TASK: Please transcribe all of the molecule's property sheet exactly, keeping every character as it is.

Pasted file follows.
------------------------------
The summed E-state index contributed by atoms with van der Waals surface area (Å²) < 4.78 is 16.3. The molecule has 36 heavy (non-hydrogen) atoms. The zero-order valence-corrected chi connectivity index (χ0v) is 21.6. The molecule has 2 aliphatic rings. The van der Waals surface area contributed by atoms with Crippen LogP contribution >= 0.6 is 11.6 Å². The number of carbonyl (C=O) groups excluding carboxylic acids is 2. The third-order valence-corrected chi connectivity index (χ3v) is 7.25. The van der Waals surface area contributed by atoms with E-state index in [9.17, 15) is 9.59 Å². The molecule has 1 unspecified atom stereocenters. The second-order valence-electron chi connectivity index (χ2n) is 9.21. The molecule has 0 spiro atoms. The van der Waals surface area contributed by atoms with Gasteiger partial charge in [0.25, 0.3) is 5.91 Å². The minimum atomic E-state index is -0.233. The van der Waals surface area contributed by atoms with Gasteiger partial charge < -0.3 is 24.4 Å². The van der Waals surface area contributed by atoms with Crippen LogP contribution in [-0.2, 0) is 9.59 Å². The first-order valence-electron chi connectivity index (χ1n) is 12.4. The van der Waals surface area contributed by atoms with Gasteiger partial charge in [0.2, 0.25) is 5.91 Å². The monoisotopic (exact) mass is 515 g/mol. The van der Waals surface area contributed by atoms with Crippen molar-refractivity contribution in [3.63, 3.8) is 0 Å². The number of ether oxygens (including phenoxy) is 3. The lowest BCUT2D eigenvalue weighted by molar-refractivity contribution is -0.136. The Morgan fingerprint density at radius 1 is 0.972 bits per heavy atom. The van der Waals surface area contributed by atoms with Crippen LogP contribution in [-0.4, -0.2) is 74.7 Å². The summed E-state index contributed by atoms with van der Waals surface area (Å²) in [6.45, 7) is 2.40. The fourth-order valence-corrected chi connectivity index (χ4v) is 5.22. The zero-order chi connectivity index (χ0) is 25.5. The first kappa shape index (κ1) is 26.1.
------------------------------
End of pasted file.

The summed E-state index contributed by atoms with van der Waals surface area (Å²) < 4.78 is 16.3. The molecule has 36 heavy (non-hydrogen) atoms. The zero-order valence-corrected chi connectivity index (χ0v) is 21.6. The molecule has 2 aliphatic rings. The van der Waals surface area contributed by atoms with Crippen LogP contribution >= 0.6 is 11.6 Å². The number of carbonyl (C=O) groups excluding carboxylic acids is 2. The third-order valence-corrected chi connectivity index (χ3v) is 7.25. The van der Waals surface area contributed by atoms with E-state index in [9.17, 15) is 9.59 Å². The molecule has 1 unspecified atom stereocenters. The second-order valence-electron chi connectivity index (χ2n) is 9.21. The molecule has 0 spiro atoms. The van der Waals surface area contributed by atoms with Gasteiger partial charge in [0.25, 0.3) is 5.91 Å². The minimum atomic E-state index is -0.233. The van der Waals surface area contributed by atoms with Gasteiger partial charge < -0.3 is 24.4 Å². The van der Waals surface area contributed by atoms with Crippen LogP contribution in [-0.2, 0) is 9.59 Å². The first-order valence-electron chi connectivity index (χ1n) is 12.4. The van der Waals surface area contributed by atoms with Gasteiger partial charge in [0.2, 0.25) is 5.91 Å². The monoisotopic (exact) mass is 515 g/mol. The van der Waals surface area contributed by atoms with Crippen molar-refractivity contribution in [3.63, 3.8) is 0 Å². The number of ether oxygens (including phenoxy) is 3. The lowest BCUT2D eigenvalue weighted by molar-refractivity contribution is -0.136. The Morgan fingerprint density at radius 1 is 0.972 bits per heavy atom. The van der Waals surface area contributed by atoms with Crippen LogP contribution in [-0.4, -0.2) is 74.7 Å². The summed E-state index contributed by atoms with van der Waals surface area (Å²) in [6.45, 7) is 2.40. The fourth-order valence-corrected chi connectivity index (χ4v) is 5.22. The zero-order chi connectivity index (χ0) is 25.5. The first kappa shape index (κ1) is 26.1.